LONDON — British Airways said Monday that it had acquired a controlling stake in the money-losing airline British Caledonian, ending a six-month battle with Scandinavian Airlines System for ownership of carrier.
In a statement, BA said it had acquired 50.02% of British Caledonian shares, including those of British Caledonian's biggest shareholder, the 3i investment group, which had a 41% stake.
The British Airways bid valued British Caledonian at about $455 million (250 million pounds).
British Caledonian said in a statement that its board unanimously recommended to shareholders acceptance of BA's offer of $22.23 (12.15 pounds) per share for the entire company.
British Caledonian Chairman Sir Adam Thomson said, "In keeping with our commitment to shareholders, the board had no hesitation in accepting the BA offer of 250 million pounds."
BA had earlier made a cash offer valuing the company at $366 million (200 million pounds).
The BA and British Caledonian merger was approved last month by Britain's Trade and Industry Secretary Lord Young following advice from the Monopolies and Mergers Commission.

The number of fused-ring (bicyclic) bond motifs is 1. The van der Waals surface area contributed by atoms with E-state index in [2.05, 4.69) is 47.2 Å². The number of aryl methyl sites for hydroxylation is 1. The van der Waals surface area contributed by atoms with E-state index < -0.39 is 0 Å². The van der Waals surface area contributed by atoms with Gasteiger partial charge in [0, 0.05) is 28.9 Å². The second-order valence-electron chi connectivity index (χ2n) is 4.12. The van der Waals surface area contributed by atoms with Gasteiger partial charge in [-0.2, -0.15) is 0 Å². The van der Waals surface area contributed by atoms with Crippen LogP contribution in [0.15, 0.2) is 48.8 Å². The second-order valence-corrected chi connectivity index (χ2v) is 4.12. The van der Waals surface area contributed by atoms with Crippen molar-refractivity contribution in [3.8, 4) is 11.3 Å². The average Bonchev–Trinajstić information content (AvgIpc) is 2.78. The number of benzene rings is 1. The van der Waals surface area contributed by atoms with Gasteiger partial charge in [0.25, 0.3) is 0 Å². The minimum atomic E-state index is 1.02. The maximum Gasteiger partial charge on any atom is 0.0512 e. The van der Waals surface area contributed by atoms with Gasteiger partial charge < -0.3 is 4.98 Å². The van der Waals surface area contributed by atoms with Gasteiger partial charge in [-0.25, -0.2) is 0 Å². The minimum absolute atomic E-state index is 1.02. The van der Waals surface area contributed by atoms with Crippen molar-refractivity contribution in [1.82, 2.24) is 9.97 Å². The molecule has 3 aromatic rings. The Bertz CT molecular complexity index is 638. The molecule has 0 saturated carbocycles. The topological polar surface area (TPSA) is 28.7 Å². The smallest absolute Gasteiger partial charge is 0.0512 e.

Thomson said the respective managements of BA and British Caledonian will begin discussions on the methods of implementing a merger between the two airlines.
Scandinavian Airlines System's $201-million (110 million pounds) offer for a 26% stake in British Caledonian had raised fears that British route licenses could pass into foreign hands.
SAS said in a separate statement that it had been contemplating making a revised offer itself but did not think it appropriate in the face of BA's bid.
Helge Lindberg, deputy president of SAS, said: "We knew from the outset it would be a terrific uphill battle. We were in a takeover situation across national borders in a heavily regulated industry, which was in itself a unique combination of circumstances."
SAS said it was faced with the restriction of bidding for only a part of British Caledonian in competition with BA's full bid.
British Airways Chairman Lord King said BA would urgently move to make British Caledonian into an efficient and profitable part of the new merged airline.
"British Airways has the financial, operational and marketing skills to turn British Caledonian around. Combining those skills with British Caledonian's considerable reputation for its standard of service based on the efforts of its staff will make a valuable contribution to our future success.
"If we had failed to grasp this opportunity for expansion across the British Caledonian route network, it might not arise again in the short- to medium-term future."